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Baby's sex link to mother's diet

23rd April 2008

Research has suggested that the type of food a woman eats at the time of conception could have an influence over the sex of her baby.

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A study by researchers from the University of Exeter and the University of Oxford indicates that a high calorie diet and regular breakfast could increase the odds of the baby being a boy.

Writing in the Royal Society journal Biological Sciences, the researchers say one reason why the proportion of boys is falling in developed countries may be as a result of the growing trend to opt for low calorie diets. There is also a reduction in the average energy intake and more people missing out breakfast altogether.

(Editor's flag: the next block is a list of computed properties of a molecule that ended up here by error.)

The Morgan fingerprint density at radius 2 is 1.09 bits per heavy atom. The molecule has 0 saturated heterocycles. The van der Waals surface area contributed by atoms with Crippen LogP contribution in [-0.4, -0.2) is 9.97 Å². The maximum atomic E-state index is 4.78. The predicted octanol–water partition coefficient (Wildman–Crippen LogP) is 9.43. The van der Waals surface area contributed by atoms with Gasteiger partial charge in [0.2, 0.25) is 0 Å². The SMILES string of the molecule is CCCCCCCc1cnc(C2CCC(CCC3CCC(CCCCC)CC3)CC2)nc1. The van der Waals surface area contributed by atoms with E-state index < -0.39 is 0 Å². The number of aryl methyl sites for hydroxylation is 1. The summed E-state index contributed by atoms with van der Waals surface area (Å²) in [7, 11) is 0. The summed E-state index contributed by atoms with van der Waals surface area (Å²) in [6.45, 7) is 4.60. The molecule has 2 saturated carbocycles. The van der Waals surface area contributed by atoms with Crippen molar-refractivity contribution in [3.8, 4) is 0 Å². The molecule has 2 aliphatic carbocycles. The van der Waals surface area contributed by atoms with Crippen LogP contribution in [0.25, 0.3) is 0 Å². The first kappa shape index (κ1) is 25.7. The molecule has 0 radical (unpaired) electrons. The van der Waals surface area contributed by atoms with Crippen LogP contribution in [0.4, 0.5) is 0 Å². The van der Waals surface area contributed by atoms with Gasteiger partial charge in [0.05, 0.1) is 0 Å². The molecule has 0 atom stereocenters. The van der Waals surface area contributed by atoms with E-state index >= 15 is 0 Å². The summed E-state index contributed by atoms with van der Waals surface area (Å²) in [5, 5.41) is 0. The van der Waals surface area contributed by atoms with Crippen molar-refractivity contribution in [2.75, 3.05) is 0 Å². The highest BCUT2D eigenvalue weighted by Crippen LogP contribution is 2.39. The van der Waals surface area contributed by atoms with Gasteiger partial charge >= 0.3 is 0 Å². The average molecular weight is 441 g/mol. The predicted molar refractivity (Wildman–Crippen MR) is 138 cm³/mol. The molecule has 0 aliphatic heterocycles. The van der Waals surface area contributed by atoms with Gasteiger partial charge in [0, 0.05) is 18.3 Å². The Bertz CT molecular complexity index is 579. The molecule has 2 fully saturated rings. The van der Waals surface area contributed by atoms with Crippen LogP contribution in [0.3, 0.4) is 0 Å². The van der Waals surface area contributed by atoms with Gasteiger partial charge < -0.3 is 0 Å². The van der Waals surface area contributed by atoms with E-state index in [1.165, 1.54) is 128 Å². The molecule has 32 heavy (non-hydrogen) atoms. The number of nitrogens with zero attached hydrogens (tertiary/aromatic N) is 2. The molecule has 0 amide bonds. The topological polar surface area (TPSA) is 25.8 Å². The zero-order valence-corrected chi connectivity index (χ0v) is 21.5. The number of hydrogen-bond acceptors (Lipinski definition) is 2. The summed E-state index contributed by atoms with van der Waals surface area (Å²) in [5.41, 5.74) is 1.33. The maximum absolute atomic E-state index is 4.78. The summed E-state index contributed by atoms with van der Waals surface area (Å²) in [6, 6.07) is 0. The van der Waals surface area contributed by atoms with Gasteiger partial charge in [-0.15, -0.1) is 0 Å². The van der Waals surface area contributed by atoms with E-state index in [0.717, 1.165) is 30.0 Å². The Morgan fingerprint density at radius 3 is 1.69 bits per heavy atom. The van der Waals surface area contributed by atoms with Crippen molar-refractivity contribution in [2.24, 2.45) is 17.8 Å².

The research teams asked 740 first-time pregnant mothers in the UK to provide records of their eating habits before and during the early stages of pregnancy. They found 56% of women with the highest energy intake around the time of conception had boys, compared to just 45% among women with the lowest energy intake.

Women who had sons were also more likely to have eaten a higher quantity and wider range of nutrients such as potassium, calcium and vitamins C, E and B12 and eaten breakfast cereals.

Fertility expert Dr Allan Pacey from the University of Sheffield said there was good evidence that nature had subtle ways of changing the sex ratio of a population in response to a variety of circumstances. But he said he would urge women to not to starve themselves in order to try influence the gender of their baby.

 

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